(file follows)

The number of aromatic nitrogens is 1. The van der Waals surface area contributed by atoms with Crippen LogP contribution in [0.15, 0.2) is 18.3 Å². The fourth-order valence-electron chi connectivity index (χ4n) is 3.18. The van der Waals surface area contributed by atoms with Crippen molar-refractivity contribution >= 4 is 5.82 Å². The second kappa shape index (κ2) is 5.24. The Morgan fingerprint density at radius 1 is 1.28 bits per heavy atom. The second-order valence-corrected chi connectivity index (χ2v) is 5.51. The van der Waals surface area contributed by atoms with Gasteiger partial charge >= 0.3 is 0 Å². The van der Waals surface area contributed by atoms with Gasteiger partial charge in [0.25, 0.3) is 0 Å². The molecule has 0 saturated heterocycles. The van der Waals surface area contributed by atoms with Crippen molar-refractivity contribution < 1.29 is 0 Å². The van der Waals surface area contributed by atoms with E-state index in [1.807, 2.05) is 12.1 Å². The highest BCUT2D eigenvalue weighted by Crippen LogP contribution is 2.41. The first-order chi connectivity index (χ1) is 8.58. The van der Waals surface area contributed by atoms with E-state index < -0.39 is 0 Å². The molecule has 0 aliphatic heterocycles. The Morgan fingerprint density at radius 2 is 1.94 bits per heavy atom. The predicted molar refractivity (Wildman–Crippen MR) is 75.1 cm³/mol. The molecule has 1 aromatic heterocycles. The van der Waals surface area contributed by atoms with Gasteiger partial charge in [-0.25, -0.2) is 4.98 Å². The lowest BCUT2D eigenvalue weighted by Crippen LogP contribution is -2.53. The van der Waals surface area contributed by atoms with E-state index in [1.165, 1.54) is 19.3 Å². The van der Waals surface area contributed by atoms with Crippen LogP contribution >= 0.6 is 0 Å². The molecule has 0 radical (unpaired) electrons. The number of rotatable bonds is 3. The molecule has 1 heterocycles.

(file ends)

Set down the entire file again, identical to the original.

The number of aromatic nitrogens is 1. The van der Waals surface area contributed by atoms with Crippen LogP contribution in [0.15, 0.2) is 18.3 Å². The fourth-order valence-electron chi connectivity index (χ4n) is 3.18. The van der Waals surface area contributed by atoms with Crippen molar-refractivity contribution >= 4 is 5.82 Å². The second kappa shape index (κ2) is 5.24. The Morgan fingerprint density at radius 1 is 1.28 bits per heavy atom. The second-order valence-corrected chi connectivity index (χ2v) is 5.51. The van der Waals surface area contributed by atoms with Gasteiger partial charge >= 0.3 is 0 Å². The van der Waals surface area contributed by atoms with Gasteiger partial charge in [0.25, 0.3) is 0 Å². The molecule has 0 saturated heterocycles. The van der Waals surface area contributed by atoms with Crippen molar-refractivity contribution < 1.29 is 0 Å². The van der Waals surface area contributed by atoms with E-state index in [1.807, 2.05) is 12.1 Å². The highest BCUT2D eigenvalue weighted by Crippen LogP contribution is 2.41. The first-order chi connectivity index (χ1) is 8.58. The van der Waals surface area contributed by atoms with E-state index < -0.39 is 0 Å². The molecule has 0 aliphatic heterocycles. The Morgan fingerprint density at radius 2 is 1.94 bits per heavy atom. The predicted molar refractivity (Wildman–Crippen MR) is 75.1 cm³/mol. The molecule has 1 aromatic heterocycles. The van der Waals surface area contributed by atoms with Gasteiger partial charge in [-0.25, -0.2) is 4.98 Å². The lowest BCUT2D eigenvalue weighted by Crippen LogP contribution is -2.53. The van der Waals surface area contributed by atoms with E-state index in [1.165, 1.54) is 19.3 Å². The van der Waals surface area contributed by atoms with Crippen LogP contribution >= 0.6 is 0 Å². The molecule has 0 radical (unpaired) electrons. The number of rotatable bonds is 3. The molecule has 1 heterocycles.